Its May! Time to Propagate!

Ode to Propagation

Taking cuttings with a snip
Is so easy, then you dip
Pretty soon you’ll have another
One for you and one for your mother!

It’s May! The best month for vegetative propagation! Yes, you can do it in other months, but there are more plant options now. I’ve included a list of plants and their recommended method of vegetative propagation in May. On the list is also indicated if the plant has rhizomes, if it does that is a good indicator that the plant propagates itself and forms clumps, but some do this slowly. If “best” is next to it, that indicates that separating the clumps is more successful than other methods. Let’s review the methods, easiest first.

Layering: This is great for a lot of shrubs. My mom used to bend a branch of anything she wanted to root down to the ground and put a brick or heavy rock on it. At the end of the season, in the fall, she would dig it up with roots intact, cut it off of the main plant and place it in the landscape where she wanted it to develop a stronger root system over the winter. That is still pretty much a great formula. You can also cover the part contacting the ground with some soil if you like.

Cuttings: can be divided into softwood and hardwood. May is the biggest vegetative propagation month because of the abundance of softwood available. This applies not only to shrubs but also to vines and herbaceous perennials. Softwood is the new growing stem. Hardwood, as its name suggests, has already become rigid. The method for taking the cuttings is the same.

1. Take cuttings with 4-6 leaves or leaf nodes. The cut should be done with a clean, sharp knife at an angle. You want as much surface area as possible, but you do not want to crush the stem, crushed cells rot. Take more cuttings than plants you want because some will not survive. If you wind up with too many plants, you can be a generous friend!

2. Remove all but the top two leaves. The tricky part about cuttings is the leaf surface that you allow to remain. It is a double-edged sword. On one side the leaf photosynthesizes to produce food so the cutting can grow roots, on the other side water is lost through evaporation from the leaf, and until the cutting has rooted the only surface area it has from which to take up water is that cut edge on the bottom. To hedge your bet, you can take many cuttings and vairy the amount of leaf surface you allow to remain. For large-leaved plants like hydrangea, cut the leaf to 1/3.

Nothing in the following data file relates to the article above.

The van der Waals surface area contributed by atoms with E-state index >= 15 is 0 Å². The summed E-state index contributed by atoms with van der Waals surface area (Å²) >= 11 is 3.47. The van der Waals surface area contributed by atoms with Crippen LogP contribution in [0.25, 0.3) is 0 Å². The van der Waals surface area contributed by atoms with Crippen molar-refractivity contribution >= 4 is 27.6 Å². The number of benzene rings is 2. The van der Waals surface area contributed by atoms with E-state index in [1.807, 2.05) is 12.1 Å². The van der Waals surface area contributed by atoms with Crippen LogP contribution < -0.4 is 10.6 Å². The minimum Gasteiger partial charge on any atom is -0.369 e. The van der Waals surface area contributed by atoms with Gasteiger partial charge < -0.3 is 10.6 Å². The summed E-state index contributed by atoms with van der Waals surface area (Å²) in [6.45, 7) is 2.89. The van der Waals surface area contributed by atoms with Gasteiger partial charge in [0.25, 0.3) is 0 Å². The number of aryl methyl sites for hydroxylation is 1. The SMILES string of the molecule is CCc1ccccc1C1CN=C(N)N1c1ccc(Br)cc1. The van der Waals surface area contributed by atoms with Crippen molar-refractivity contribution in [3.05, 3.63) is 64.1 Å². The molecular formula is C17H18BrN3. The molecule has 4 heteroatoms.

3. Dip the cut end of the stem in a rooting hormone and shake off the excess.

4. Then place it in your rooting medium. It is better if you dampen the medium first rather than watering later. Watering later can wash the rooting medium off. Push the stem all the way down in the medium until almost the leaves. This allows the stem to root at each node. Everyone has their favorite medium they like. Plain old garden soil can work, but I like a seed-starting mix to which I’ve added a good bit of sand. I like this because when I transplant them later there seems to be less damage to the roots when I take them from the pot.

5. Label and date it because you will not remember how long it has been since you started them!

6. Place a water-retaining cover, like a plastic soda bottle, over the cuttings and put the cuttings in the shade. (Full sun will cook them.)

7. Periodically check the soil for moisture, it should stay moist, but not soggy. It can take more than a month for your cuttings to root.

8. After a month, IF you have new growth of leaves you can transplant, but don’t be in a hurry; these are babies, give them time.

Division: The table mentions “root division”. This is different from plant division, and I have honestly never attempted root division. There has always been an alternative with which I am more familiar.

Plant Division: All the rhizomatous plants can be divided. For the herbaceous plants, this is usually a good time simply because you can see them! Dig up the whole plant and divide so that root, stem, and leaves go with each division doing the least amount of harm to the root system as possible. Use a sharp, clean knife. Replant immediately and water in. Expect a little dieback around the edges. For shrubs, I would wait until the fall so that the root system has the winter to reestablish in its new location.

Go Forth and Propagate!

Green stems typically do not have a lot of surface area to absorb water.
A mini soda bottle green house to retain moisture.